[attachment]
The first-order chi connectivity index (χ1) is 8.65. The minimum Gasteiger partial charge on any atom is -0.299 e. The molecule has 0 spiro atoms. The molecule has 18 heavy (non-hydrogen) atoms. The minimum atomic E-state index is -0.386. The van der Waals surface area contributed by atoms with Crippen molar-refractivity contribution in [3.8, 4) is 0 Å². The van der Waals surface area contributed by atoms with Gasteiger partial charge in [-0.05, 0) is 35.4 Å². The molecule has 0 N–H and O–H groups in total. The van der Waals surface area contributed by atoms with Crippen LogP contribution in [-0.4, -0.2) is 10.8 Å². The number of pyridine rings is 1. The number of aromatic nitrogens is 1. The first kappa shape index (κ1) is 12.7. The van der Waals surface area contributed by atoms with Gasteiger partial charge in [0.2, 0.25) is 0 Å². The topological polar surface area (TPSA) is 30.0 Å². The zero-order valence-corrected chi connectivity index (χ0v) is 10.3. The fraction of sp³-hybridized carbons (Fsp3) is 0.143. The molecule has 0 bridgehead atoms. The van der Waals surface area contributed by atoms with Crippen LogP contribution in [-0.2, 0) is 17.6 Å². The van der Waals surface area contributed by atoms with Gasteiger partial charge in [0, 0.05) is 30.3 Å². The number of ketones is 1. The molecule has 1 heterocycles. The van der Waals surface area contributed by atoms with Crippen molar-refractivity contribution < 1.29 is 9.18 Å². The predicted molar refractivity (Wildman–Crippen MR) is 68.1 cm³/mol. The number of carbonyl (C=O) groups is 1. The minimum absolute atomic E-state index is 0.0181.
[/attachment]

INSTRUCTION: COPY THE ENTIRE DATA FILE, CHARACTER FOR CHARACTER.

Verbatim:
The first-order chi connectivity index (χ1) is 8.65. The minimum Gasteiger partial charge on any atom is -0.299 e. The molecule has 0 spiro atoms. The molecule has 18 heavy (non-hydrogen) atoms. The minimum atomic E-state index is -0.386. The van der Waals surface area contributed by atoms with Crippen molar-refractivity contribution in [3.8, 4) is 0 Å². The van der Waals surface area contributed by atoms with Gasteiger partial charge in [-0.05, 0) is 35.4 Å². The molecule has 0 N–H and O–H groups in total. The van der Waals surface area contributed by atoms with Crippen LogP contribution in [-0.4, -0.2) is 10.8 Å². The number of pyridine rings is 1. The number of aromatic nitrogens is 1. The first kappa shape index (κ1) is 12.7. The van der Waals surface area contributed by atoms with Gasteiger partial charge in [0.2, 0.25) is 0 Å². The topological polar surface area (TPSA) is 30.0 Å². The zero-order valence-corrected chi connectivity index (χ0v) is 10.3. The fraction of sp³-hybridized carbons (Fsp3) is 0.143. The molecule has 0 bridgehead atoms. The van der Waals surface area contributed by atoms with Crippen LogP contribution in [-0.2, 0) is 17.6 Å². The van der Waals surface area contributed by atoms with Gasteiger partial charge in [0, 0.05) is 30.3 Å². The number of ketones is 1. The molecule has 1 heterocycles. The van der Waals surface area contributed by atoms with Crippen molar-refractivity contribution < 1.29 is 9.18 Å². The predicted molar refractivity (Wildman–Crippen MR) is 68.1 cm³/mol. The number of carbonyl (C=O) groups is 1. The minimum absolute atomic E-state index is 0.0181.